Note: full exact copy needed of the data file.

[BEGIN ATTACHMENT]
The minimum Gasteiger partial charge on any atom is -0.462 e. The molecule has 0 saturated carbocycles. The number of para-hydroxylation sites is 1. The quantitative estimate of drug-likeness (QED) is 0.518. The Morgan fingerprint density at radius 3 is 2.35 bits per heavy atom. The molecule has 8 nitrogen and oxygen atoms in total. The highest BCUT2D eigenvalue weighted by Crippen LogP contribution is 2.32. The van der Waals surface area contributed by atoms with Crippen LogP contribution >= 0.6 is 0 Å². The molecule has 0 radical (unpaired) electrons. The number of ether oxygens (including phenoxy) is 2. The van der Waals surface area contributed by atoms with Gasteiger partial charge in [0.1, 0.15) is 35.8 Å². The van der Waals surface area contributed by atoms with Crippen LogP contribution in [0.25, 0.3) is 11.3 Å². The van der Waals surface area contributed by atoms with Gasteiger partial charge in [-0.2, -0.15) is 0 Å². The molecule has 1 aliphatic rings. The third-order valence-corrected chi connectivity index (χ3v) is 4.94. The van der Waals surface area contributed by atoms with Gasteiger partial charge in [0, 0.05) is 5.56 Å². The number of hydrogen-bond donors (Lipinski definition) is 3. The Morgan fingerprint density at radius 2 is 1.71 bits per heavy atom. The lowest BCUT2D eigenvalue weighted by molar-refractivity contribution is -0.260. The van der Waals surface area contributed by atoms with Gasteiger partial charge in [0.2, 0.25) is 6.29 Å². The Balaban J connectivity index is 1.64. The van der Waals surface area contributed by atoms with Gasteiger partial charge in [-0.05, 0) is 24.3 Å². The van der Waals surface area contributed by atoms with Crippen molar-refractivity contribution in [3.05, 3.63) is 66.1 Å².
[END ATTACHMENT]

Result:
The minimum Gasteiger partial charge on any atom is -0.462 e. The molecule has 0 saturated carbocycles. The number of para-hydroxylation sites is 1. The quantitative estimate of drug-likeness (QED) is 0.518. The Morgan fingerprint density at radius 3 is 2.35 bits per heavy atom. The molecule has 8 nitrogen and oxygen atoms in total. The highest BCUT2D eigenvalue weighted by Crippen LogP contribution is 2.32. The van der Waals surface area contributed by atoms with Crippen LogP contribution >= 0.6 is 0 Å². The molecule has 0 radical (unpaired) electrons. The number of ether oxygens (including phenoxy) is 2. The van der Waals surface area contributed by atoms with Gasteiger partial charge in [0.1, 0.15) is 35.8 Å². The van der Waals surface area contributed by atoms with Crippen LogP contribution in [0.25, 0.3) is 11.3 Å². The van der Waals surface area contributed by atoms with Gasteiger partial charge in [-0.2, -0.15) is 0 Å². The molecule has 1 aliphatic rings. The third-order valence-corrected chi connectivity index (χ3v) is 4.94. The van der Waals surface area contributed by atoms with Gasteiger partial charge in [0, 0.05) is 5.56 Å². The number of hydrogen-bond donors (Lipinski definition) is 3. The Morgan fingerprint density at radius 2 is 1.71 bits per heavy atom. The lowest BCUT2D eigenvalue weighted by molar-refractivity contribution is -0.260. The van der Waals surface area contributed by atoms with Gasteiger partial charge in [0.2, 0.25) is 6.29 Å². The Balaban J connectivity index is 1.64. The van der Waals surface area contributed by atoms with Gasteiger partial charge in [-0.05, 0) is 24.3 Å². The van der Waals surface area contributed by atoms with Crippen molar-refractivity contribution in [3.05, 3.63) is 66.1 Å².